How Netflix’s “Master of None” handles diversity the right way
Master of None is a Netflix Original Comedy starring ‘jack of all trades’, Aziz Ansari, who has co-created and written the series with partner Alan Yang. Notably, producer Igor Srubshchik is included in the behind-the-scenes mix —Srubshchik simultaneously co-produced a stint of HBO’s Girls in 2015. Both shows, set in New York City, take radically different approaches to portrayals of diversity and inclusion.
Girls (which features an exclusively white cast) has often been criticized for being exclusionary. It faced remarks from journalist Kristen Warner alongside HBO’s Insecure for its “failure to accurately represent the multiplicity of race and ethnicity in its New York setting”. While on the flip side, Master of None has been lauded for its nonchalant approach to portrayals of race and gender (deliberately featuring a diverse group of main characters). As a progressive series, Master of None does diversity the right way by avoiding gratuitous stereotyping and developing an empathetic and realistic portrayal of identity for each character.
Master of None follows main character Dev (played by Ansari), and the social adventures of a 30-something group of friends. Dev’s friends help him make tough decisions in a hilarious back-and-forth banter style that allow their eclectic perspectives and sense/lack of social privilege to shine. Significantly, the interaction between the black, white, East Asian, and Indian characters in this show feels incredibly authentic. The embrace of reasonable diversity in Master of None is certainly more natural in comparison to placing a token minority member of into an all white group
—think Annyong in Arrested Devleopment.
As viewers, we’re used to seeing Network TV shows take a short-lived moment to offer up a small piece on struggles with racism here and there. Such as the Mad Men Season 5 Premiere, in which a plot-central white-collar joke about equal opportunity hiring practices brings in a wave of black hopefuls to the office. All except one are quickly dismissed from the office lobby, never to be seen again.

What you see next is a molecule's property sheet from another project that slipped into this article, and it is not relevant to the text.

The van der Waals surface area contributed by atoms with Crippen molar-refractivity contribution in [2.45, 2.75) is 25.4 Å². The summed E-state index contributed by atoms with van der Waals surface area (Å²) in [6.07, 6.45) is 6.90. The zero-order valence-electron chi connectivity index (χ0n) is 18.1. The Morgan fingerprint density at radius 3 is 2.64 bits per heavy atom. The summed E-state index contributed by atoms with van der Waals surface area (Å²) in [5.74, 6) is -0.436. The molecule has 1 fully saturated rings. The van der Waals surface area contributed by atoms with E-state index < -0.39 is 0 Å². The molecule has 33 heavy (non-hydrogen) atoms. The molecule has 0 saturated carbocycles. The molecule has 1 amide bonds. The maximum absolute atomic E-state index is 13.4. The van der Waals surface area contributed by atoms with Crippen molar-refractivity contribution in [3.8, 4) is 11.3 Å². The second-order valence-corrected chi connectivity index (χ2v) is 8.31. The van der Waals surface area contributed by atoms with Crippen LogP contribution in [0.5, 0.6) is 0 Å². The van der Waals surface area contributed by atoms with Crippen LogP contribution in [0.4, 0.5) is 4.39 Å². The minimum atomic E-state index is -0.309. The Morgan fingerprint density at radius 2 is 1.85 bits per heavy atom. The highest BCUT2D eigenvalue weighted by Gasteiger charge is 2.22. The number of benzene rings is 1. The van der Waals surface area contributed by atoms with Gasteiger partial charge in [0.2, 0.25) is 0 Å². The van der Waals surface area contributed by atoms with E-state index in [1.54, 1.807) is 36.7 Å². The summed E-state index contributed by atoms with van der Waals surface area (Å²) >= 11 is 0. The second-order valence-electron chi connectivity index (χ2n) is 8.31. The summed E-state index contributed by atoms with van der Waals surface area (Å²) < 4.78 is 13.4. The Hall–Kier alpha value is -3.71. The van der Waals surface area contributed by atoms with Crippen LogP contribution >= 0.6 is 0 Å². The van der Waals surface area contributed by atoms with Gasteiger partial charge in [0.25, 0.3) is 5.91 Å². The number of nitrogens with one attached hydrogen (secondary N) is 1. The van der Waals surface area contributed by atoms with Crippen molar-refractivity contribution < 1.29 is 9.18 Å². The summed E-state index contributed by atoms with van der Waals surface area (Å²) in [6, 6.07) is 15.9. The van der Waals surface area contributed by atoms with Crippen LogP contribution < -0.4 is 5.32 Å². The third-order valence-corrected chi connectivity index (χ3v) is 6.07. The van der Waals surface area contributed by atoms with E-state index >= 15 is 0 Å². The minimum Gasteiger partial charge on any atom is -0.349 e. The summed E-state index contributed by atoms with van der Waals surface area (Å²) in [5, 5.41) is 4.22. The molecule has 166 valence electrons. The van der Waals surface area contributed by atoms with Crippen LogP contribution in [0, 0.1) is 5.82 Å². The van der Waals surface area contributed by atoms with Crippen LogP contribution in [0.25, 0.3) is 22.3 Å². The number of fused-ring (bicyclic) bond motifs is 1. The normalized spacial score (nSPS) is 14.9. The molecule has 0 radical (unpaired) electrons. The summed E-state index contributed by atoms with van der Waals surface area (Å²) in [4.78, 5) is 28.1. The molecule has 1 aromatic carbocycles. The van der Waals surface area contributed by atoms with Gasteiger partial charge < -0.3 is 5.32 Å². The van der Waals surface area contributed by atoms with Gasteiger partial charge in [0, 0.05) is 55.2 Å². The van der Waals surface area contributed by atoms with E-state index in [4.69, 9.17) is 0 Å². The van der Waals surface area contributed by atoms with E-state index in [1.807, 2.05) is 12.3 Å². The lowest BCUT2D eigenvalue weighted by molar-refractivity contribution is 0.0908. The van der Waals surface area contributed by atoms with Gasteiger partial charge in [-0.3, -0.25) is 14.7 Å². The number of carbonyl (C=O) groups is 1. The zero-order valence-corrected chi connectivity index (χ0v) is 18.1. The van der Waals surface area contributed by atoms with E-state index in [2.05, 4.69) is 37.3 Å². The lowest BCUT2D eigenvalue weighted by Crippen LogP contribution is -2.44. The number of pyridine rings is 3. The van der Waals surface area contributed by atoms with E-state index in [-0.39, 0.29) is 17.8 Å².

As opposed to episodic depictions of race-issues, Master of None is written to thrive around the casual and continual presence of race-discussion. Throughout, it “treats people of color as conflicted, accountable human beings who are constantly making decisions about how to pass, how to assert themselves, and how to inch around the trapdoors of racism while being prodded by ulterior motives” explains Sharan Shetty of Slate.com. Meaning, not everyone in Master of None is merely humming along, tolerating one another, and holding hands. Sometimes their differences build up to a point of conflict, in which case Dev will usually call out this awkward moment with his frank humor to say something like “that’s definitely not how I thought this interaction was gonna go!”. In this way, the writers ensure that the little-known but important social dilemmas faced by each character are taken note of, and not just tossed out as comic relief.
The problem with shallow and homogenous stereotyping on TV is that it seems to pick on one general piece of an overall demographic picture
(e.g. just Asians, or just females). This tends to produce shallow side characters and takes away from portrayals of individuality and discussions that are unique to more specific subsets of individuals. This concept is sometimes called intersectionality, defined by Pop Culture Freaks author Dustin Kidd to mean “the overlapping effects of race, class, gender, and other dimensions of identity to shape the human experience by situating the individual within a complex system of stratification”. This concept is something that Ansari and Yang likely set out to address via Master of None, as they are cited in various cases talking about the realism and the well-rounded persona that they want to develop for each character.